1. Aspect of Hydra is the Giant Growth of the set, and it has good potential. True, it requires that you have multiple Green permanents in play to match the power of Giant Growth, but there is no limit to how much Power and Toughness it can pump. So while its tie to Devotion does mean that your opponent can weaken it through Instant-speed removal, this same tie to Devotion allows this to be used not only as a pump spell, but even as an unforeseen alpha strike to finish off your opponent. The upside certainly seems strong enough to warrant playing it.

Verdict: Hit - I as-pect that many a Green creature will feel the power of Hydra.

2. Bolt of Keranos is our Lightning Bolt of the set, and like most removal in Standard Pauper will probably see play. Even at Sorcery speed, three damage and scry for three mana is good value, even if the makes it more difficult to cast. Still, most of the time you would probably prefer Lightning Strike, since the difference between Instant and Sorcery speed, along with the extra mana cost, isn't worth the marginal value you get from Scry 1. Nonetheless, given how strong most burn spells have been in the format, I suspect this will still see lots of play.

Verdict: Hit. Bolt of course I'll play it - I care-a-not what you think.

3. Scouring Sands gives Red another way of dealing 1 damage to all creatures without targeting, and does so at the same cost as an Overloaded Electrickery. Once more, the trade-off is Sorcery speed for Scry 1. In this case, it's a hard tradeoff to quantify, but generally speaking I would still probably prefer Electrickery over this, even though there will be times in which the Scry could be very useful. Either way, I can't imagine that you would ever want more than 4 spells with this type of effect, so the impact of this card in Standard Pauper will be pretty minor.

Verdict: Myth - Scoured by sand or tricked by sparks, the result is the same.

4. Frost Breath returns in the form of Sudden Storm, with the bonus of granting Scry 1 for the cost of an additional mana. In this case both cards are at Instant speed, which makes the trade-off merely the lower casting cost versus the added utility of Scry. However, Frost Breath has not seen much play in the format recently, since it is typically only useful in a tempo-based Mono-Blue deck. The jump from three to four mana in such a deck is not insignificant either. These factors lead me to believe that this is probably not going to make the cut.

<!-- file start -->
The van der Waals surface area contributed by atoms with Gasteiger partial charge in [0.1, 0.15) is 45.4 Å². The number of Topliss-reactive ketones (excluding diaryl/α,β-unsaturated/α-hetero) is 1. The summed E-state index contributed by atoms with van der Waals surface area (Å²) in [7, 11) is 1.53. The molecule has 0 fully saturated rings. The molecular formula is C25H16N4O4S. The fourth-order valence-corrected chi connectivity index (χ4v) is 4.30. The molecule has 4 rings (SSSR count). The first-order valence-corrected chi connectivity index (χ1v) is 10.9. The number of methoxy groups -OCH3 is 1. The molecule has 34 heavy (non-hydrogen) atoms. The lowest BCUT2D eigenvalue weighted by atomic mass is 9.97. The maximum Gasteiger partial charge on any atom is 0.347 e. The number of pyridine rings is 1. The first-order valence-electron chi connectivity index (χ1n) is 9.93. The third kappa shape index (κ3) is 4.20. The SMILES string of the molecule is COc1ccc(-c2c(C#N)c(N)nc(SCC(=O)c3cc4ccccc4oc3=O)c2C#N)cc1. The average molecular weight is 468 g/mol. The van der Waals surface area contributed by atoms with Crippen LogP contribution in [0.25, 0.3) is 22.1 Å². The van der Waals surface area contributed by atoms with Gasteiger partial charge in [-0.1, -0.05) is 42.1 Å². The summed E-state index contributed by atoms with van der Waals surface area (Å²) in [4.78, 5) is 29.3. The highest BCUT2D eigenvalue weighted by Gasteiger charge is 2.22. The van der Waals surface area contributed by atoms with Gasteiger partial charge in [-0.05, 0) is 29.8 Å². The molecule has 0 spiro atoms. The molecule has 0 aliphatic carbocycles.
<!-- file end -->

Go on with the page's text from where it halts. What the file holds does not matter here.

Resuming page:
Verdict: Myth - I hope this isn't too sudden, but I would wait out this storm.

D. Mechanic Creatures

Each of these creatures includes one of the mechanics from Born of the Gods. The ability word Heroic returns from Theros and appears on several solid creatures, while the ability word Inspired makes its debut with several interesting abilities at Common. While their power level varies, I predict that several of these will see play in Standard Pauper in the weeks ahead.

1. Akroan Skyguard is an elegant White Common, and seems the perfect companion to Wingsteed Rider. A 1/1 for , even with Flying, generally wouldn't be good enough to see play, so any deck slotting in this card must include a plan to trigger Heroic. In the current White Weenie build, this is a potential replacement for Daring Skyjek or Azorius Arrester. Clearly on its own it is not as good as either card, but once enchanted, it should be able to more than hold its own. Overall a solid card, but it's clearly got a high threshold to clear to see widespread play.

Verdict: Hit - I'm a bit guarded, but this guy should fly.

2. Chorus of Tides joins Prescient Chimera as an enabler for Scry, albeit one that is somewhat harder to activate. Still, a 3/2 Flyer for is perfectly suitable for the format, and the added value of being able to Scry even a couple times in a game makes this creature a winning prospect. But, given the lack of solid Auras in Blue, if this is to find a home, it would probably be in a Control archetype in Azorius or Dimir, since both have solid Aura and/or Bestow options. So, while it's not amazing, I would argue that it clears the threshold of playable.

Verdict: Hit - The chorus brings tidings of playability, even if their song is a bit muted.

3. Deepwater Hypnotist is an average creature with a subpar ability. Sure, a 2/1 for is fine in Limited, but in Standard Pauper demands more from its two-drops. Unfortunately, this particular Inspired ability is anything but inspired. Lowering one of your opponent's creature's Power by 3 during your Upkeep is marginal at best. Using something like Hidden Strings to activate this as an Instant would make this ability far more relevant, but even then one could just as easily cast Lost in a Labyrinth for the same effect. Next!